NCL statement on the passing of Ruth Bader Ginsburg

Sept. 21, 2020

Media contact: National Consumers League – Carol McKay,, (412) 945-3242 or Taun Sterling,, (202) 207-2832

Washington, DC—The National Consumers League (NCL) joins the nation in mourning the death of Supreme Court Justice Ruth Bader Ginsburg. Justice Ginsburg’s pioneering career as an attorney fighting gender discrimination in the 1960s and 70s, challenging norms about what women in the workplace “could or could not do,” and as a U.S. Supreme Court Justice serves as an example to Americans. In her 27 years on the Court, Justice Ginsburg championed the rights of women’s reproductive freedom, the right to form a union, and to be protected from marketplace abuses and promoted affirmative action, environmental regulations, and reasonable restrictions on guns.

Dubbed “the Notorious RBG,” the Justice became an icon for young women across America as a small-in-stature but a towering voice for rights and protections for women and People of Color. She worked out daily with a personal trainer, lifting weights and stretching; she fought off five bouts of cancer.

Though she was the mother of feminist jurisprudence, she was not a rigid ideologue. During a mock court case of the 1908 Muller vs. Oregon event at the Supreme Court, over which she presided, Ginsburg noted that the litigants in the 100-year-old case—including NCL’s Florence Kelley and Boston lawyer Louis Brandeis—who argued that laws saying women could not be forced to work more than 60 hours a week were not sexist. Having the law apply to only women was their “entering wedge” and the only opportunity to set maximum hours laws, Justice Ginsburg noted. Men went on to gain the same protections during the next decade.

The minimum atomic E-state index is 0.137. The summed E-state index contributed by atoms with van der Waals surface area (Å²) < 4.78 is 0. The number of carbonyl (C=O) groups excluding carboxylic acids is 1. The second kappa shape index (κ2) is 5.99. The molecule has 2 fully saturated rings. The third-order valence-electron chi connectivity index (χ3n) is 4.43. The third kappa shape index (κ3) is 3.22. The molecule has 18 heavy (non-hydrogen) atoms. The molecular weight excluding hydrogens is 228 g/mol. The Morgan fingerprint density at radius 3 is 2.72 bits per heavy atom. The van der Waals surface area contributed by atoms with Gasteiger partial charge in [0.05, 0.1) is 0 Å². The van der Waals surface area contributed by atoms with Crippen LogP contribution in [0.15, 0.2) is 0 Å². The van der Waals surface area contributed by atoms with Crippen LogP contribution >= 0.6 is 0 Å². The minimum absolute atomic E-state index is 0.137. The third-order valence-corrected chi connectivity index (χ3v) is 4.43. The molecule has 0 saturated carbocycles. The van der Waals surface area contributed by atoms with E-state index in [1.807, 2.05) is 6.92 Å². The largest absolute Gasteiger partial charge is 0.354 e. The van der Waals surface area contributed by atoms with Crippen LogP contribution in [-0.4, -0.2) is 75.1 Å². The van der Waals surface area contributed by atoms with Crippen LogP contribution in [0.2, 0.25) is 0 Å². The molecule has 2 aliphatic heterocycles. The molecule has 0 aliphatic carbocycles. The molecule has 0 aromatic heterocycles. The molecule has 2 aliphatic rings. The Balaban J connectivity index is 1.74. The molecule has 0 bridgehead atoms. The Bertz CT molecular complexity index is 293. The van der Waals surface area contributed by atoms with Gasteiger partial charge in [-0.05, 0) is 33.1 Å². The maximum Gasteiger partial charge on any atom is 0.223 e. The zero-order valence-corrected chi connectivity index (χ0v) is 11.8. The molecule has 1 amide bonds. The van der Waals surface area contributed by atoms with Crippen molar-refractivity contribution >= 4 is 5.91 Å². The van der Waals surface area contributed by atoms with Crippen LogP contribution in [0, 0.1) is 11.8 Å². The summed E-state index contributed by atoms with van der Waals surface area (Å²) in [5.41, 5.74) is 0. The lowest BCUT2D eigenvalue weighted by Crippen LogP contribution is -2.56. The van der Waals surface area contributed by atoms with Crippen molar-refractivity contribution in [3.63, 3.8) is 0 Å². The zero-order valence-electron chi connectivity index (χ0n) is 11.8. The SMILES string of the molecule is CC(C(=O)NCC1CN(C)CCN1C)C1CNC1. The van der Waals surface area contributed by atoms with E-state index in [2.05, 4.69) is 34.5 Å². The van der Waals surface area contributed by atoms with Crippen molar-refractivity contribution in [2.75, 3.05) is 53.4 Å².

Justice Ginsburg could be seen welcoming visitors to the Court and was especially gracious to those being sworn into the Supreme Court bar, an honor available to any lawyer in good standing who has a Supreme Court bar member to introduce them at special sessions held Court.

The National Consumers League is deeply saddened by the loss of such a powerful force on the Supreme Court of the United States. Her sense of justice and her influence on the Court won’t easily be replicated.


About the National Consumers League (NCL)

The National Consumers League, founded in 1899, is America’s pioneer consumer organization. Our mission is to protect and promote social and economic justice for consumers and workers in the United States and abroad. For more information, visit